METAIRIE, La. -- Five days ago, New Orleans Saints running back Mark Ingram had just one 100-yard rushing game in his NFL career.
Now he has three.
Ingram ran the ball 30 times for 100 yards in Thursday night's 28-10 victory over the Carolina Panthers -- the most carries ever by a running back in Sean Payton's nine years as New Orleans' coach. That's new territory for Ingram, as well.
Asked how he felt on the field after carrying the ball a combined 54 times for 272 yards in five nights, Ingram told CBS that he felt great and wanted to keep running it more.
Now the question looms: Will the Saints keep riding Ingram once fellow backs Khiry Robinson and Pierre Thomas return from injuries?
Chances are, the Saints will return to some form of timeshare -- mainly because those two guys are so talented and were also thriving in their part-time roles before they got hurt.
That's the main reason they've always had a timeshare under Payton in New Orleans -- because the Saints have always been loaded with a wealth of talented backs, from Deuce McAllister and Reggie Bush to Thomas, Chris Ivory, Darren Sproles, Ingram and Robinson.
Payton was a little dismissive last week -- maybe even defensive -- when asked about the notion that it would be better to feed one back like Ingram so he could get into a rhythm instead of using a rotation. But when asked again Friday if Ingram has earned the opportunity to play a greater role at the head of the timeshare, Payton seemed open-minded.
"Listen, he certainly is [earning the opportunity]. Yet the key is just the durability. But he's been outstanding," Payton said. "I think that Sunday and then what he did last night, those are a lot of touches. And so we're gonna have to, as we get guys healthy, break those up. And yet to his credit, he's handled that workload. And I think our guys up front, I think it's all kind of come together to some degree.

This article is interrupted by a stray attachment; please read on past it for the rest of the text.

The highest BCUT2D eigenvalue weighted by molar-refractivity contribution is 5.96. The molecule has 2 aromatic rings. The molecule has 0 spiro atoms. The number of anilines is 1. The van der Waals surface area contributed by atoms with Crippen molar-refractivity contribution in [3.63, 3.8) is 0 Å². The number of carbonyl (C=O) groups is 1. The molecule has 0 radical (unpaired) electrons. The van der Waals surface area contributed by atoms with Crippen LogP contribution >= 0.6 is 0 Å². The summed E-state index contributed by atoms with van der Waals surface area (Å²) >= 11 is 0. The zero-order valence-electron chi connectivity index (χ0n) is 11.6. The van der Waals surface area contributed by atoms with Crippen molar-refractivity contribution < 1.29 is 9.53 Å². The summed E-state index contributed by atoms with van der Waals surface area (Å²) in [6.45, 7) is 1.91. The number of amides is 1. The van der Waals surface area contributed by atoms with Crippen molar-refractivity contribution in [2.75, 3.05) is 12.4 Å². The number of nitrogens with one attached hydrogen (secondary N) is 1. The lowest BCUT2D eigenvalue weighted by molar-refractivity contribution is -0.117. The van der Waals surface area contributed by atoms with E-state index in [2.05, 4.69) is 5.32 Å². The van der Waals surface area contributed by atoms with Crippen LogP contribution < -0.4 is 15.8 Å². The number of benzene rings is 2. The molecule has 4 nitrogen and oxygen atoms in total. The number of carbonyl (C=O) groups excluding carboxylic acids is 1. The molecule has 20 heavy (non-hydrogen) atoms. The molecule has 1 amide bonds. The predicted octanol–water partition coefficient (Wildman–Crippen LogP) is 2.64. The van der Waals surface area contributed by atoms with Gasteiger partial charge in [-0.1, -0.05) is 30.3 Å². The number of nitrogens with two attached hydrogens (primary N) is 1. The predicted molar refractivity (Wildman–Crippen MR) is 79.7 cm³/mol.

"Now, it wasn't as clean as you'd hope last night. And yet there were some tough yards and still effective."
OFFENSE (76 snaps)
Quarterback -- Drew Brees 76
Running back -- Mark Ingram 50, Travaris Cadet 22, Edwin Baker 3
Fullback -- Erik Lorig 22
Receiver -- Marques Colston 49, Brandin Cooks 46, Robert Meachem 37, Kenny Stills 26
Tight end -- Jimmy Graham 52, Benjamin Watson 43, Josh Hill 28
Offensive tackle -- Terron Armstead 76, Zach Strief 52, Bryce Harris 24
Guard -- Jahri Evans 76, Ben Grubbs 76
Center -- Tim Lelito 76
Safety (on kneel-downs) -- Kenny Vaccaro 2
Thoughts: Graham’s snaps increased yet again despite the short week, from 30 to 42 to 52 over the past three games as he recovers from his shoulder injury. He noticeably winced in pain a couple times, but never had to leave the game. He should be a lot closer to 100 percent after the nine-day layoff. ... Ingram will also be looking forward to some well-deserved rest after a whopping 104 snaps over the past five days. ... Meachem re-appeared in the passing game with one big catch and one big play where he drew a pass interference penalty. And he played a ton of snaps, in part because of Stills' groin injury, which temporarily sideline him. Though Meachem has been quiet as an offensive weapon, he remains highly valued as a run blocker. ... Strief left the game, but said he will be OK after taking a knee to the back and getting brusied up.
DEFENSE (57 snaps)
Cornerback -- Keenan Lewis 57, Corey White 56, Patrick Robinson 25
Safety -- Kenny Vaccaro 57, Rafael Bush 54, Marcus Ball 6, Vinnie Sunseri 3
Outside linebacker -- Junior Galette 46, Parys Haralson 30, Kasim Edebali 11
Inside linebacker -- Curtis Lofton 57, Ramon Humber 54, Todd Davis 1
Defensive end -- Cameron Jordan 53, Akiem Hicks 37, Brandon Deaderick 23, Tyrunn Walker 13
Defensive tackle -- Brodrick Bunkley 27, John Jenkins 17